The student advisor turns and asks, “Madam President, why are you so stationed under the flag of Ghana?” At this question Regina, an 8th grade 4-H member begins to beam in her school issued yellow and blue dress uniform and brings her hands up to her chest as she begins her part of the 4-H opening ceremonies,
“The Flag embodies national pride for Mother Ghana, so I am proud to serve as a local representative of the 4-H, an organization that spans the nation. I am committed to serving my club and encouraging my brothers and sisters to become leaders.” She pauses and looks across her officer team then boldly looks back at me as her strong and independent eyes lock onto mine and acclaims, “We, the 4-H will uphold the honor of our nation by seeking to develop as active citizens with life skills and honest character. We are the future of Ghana!”
A sense of awe and inspiration ran though my spine as I got goosebumps at the pride I could hear behind each word. She turned and looked to her right as she said, “Mr. Vice President, thank you for calling the role of officers and assuring that they are at their stations.”
As I stood there and listened to the 4-H members I had been working with to memorize the opening ceremonies I was filled with pride and joy myself thinking back to my FFA days and reciting my parts of opening ceremonies. I still remember the first time as an officer being so nervous to present my opening lines, afraid that I would stumble or forget some of my them and be the laughing stock of the officer team. I could relate so much with these 4-H officers who were presenting at the Eastern Region 4-H Leadership, Education, Agriculture, and Development, or LEAD contest, hoping to win a spot to attend the first ever National LEAD contest coming up in just a few weeks. As one of my major projects for the year, starting the LEAD contests across the country was no easy task, but with 4-H Ghana taking on the project and with the help of my awesome AgriCorps teammates we were now holding the last regional contest before the National one. I had personally spent countless hours working with the school that was now presenting to help them prepare for the contest. They did so well and I was so proud! After all eight teams had presented their Club Meeting, I helped calculate the scores, and was so excited to have a winner! It was time to announce the awards and my students were so nervous! We got down to the final two and you could see them all huddled together and waiting to hear the results, the results I already knew. In this split second I though back to how many times I had been in this same position, waiting to hear the results hoping my team or I would be named number one in the contest. The nerves, the desire, the anxiety all mounting within, my students had poured their heart into this contest, just like I always did. I knew what I had to do. The announcer shouted out, “In second place, Wesley Methodist JHS!” I ran to my kids with a smile and gave them all high fives and fist bumps telling them well done and how proud of them I was. I knew that this moment would either be seen as devastating defeat or motivation to do better next time, and it was up to me to make sure this second place team experienced the later. The split second of sadness soon became smiles and jumps as I celebrated with them and reminded them of the skills they had acquired.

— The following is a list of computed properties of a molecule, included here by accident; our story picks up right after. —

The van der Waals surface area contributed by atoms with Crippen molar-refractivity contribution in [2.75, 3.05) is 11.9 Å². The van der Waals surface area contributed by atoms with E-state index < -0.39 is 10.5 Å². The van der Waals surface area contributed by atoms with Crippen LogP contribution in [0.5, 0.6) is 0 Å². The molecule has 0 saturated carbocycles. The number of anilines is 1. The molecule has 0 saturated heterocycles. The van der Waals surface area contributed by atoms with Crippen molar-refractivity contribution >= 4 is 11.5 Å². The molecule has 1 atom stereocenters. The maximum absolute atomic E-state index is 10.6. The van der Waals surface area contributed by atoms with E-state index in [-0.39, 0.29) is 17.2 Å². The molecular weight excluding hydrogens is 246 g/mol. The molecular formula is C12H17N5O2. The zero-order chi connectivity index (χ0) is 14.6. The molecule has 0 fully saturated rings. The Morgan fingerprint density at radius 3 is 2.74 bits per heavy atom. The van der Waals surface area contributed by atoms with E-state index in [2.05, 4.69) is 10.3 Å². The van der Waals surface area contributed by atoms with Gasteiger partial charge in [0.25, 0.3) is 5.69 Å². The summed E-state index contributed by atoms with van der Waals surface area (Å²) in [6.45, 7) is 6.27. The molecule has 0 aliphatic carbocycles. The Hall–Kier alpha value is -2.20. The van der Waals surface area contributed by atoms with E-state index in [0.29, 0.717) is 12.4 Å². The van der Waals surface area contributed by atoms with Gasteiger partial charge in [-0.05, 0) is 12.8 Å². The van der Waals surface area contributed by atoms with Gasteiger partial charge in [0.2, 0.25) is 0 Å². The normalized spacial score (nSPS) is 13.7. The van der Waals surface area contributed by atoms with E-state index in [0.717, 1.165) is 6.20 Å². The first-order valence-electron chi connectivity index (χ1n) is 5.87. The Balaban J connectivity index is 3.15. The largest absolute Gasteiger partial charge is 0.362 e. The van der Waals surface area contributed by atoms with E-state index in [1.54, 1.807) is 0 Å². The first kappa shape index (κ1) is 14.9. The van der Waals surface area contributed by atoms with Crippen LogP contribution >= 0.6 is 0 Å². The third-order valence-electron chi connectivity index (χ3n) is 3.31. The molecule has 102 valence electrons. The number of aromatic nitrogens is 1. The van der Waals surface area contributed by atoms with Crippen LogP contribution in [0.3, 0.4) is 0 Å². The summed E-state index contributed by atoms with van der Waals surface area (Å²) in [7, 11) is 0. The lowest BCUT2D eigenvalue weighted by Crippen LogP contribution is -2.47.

There are many moments in life where a split second is the difference between an attitude of growth or one of despair. How often are we the catalyst of those moments? As a teacher I’ve often seen student’s spirits crushed by parents who tell them everything they could have done better during a game and neglect the great three point shot they made or goal they stopped. How often do we just say good job, or better luck next time with no real thought? It’s important to show our students and friends that we genuinely care and desire to encourage them in both good times and bad. Next time you want to chew out a ref, teacher, or even your own best friend, think about that split second of change you hold in your hand, one of positive growth or devastating despair. While I wished my second place students could have been at the national contest, this loss still became an important lesson of growth. I firmly believe that while you may lose in the moment, you can still win in life, but that is totally up to your attitude.
4-H truly makes some amazing changes in students lives. Positive Youth Development is a powerful tool in the development toolbox. I know Wesley Methodist will come back next year even better than before and they will continue to learn great public speaking and communication skills along the way, because my 4-H members ARE THE FUTURE OF GHANA!
Clayton Carley received bachelor’s degrees in Plant Biotechnology and Agricultural Education from the University of Illinois. Before becoming an AgriCorps Fellow, Clayton served as a state FFA officer and started his own business, “The Sweet Corn Shack.”